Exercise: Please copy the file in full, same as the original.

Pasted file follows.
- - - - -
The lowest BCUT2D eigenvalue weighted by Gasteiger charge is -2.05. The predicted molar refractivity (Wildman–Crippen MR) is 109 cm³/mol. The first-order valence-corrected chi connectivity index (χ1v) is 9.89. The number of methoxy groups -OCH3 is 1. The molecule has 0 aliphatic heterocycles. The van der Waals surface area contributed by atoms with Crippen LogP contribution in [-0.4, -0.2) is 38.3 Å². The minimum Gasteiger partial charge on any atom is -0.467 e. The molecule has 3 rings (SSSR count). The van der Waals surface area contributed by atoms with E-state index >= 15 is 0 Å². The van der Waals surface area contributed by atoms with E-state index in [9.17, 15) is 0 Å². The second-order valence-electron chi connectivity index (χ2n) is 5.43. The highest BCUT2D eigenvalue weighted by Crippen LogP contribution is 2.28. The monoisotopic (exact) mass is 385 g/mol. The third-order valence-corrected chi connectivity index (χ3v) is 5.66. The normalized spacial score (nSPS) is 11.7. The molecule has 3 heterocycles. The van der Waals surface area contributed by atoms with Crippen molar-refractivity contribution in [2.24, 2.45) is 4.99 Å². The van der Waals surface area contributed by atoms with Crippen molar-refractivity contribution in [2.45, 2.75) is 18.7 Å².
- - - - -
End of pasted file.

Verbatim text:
The lowest BCUT2D eigenvalue weighted by Gasteiger charge is -2.05. The predicted molar refractivity (Wildman–Crippen MR) is 109 cm³/mol. The first-order valence-corrected chi connectivity index (χ1v) is 9.89. The number of methoxy groups -OCH3 is 1. The molecule has 0 aliphatic heterocycles. The van der Waals surface area contributed by atoms with Crippen LogP contribution in [-0.4, -0.2) is 38.3 Å². The minimum Gasteiger partial charge on any atom is -0.467 e. The molecule has 3 rings (SSSR count). The van der Waals surface area contributed by atoms with E-state index >= 15 is 0 Å². The van der Waals surface area contributed by atoms with E-state index in [9.17, 15) is 0 Å². The second-order valence-electron chi connectivity index (χ2n) is 5.43. The highest BCUT2D eigenvalue weighted by Crippen LogP contribution is 2.28. The monoisotopic (exact) mass is 385 g/mol. The third-order valence-corrected chi connectivity index (χ3v) is 5.66. The normalized spacial score (nSPS) is 11.7. The molecule has 3 heterocycles. The van der Waals surface area contributed by atoms with Crippen molar-refractivity contribution in [2.24, 2.45) is 4.99 Å². The van der Waals surface area contributed by atoms with Crippen molar-refractivity contribution in [2.45, 2.75) is 18.7 Å².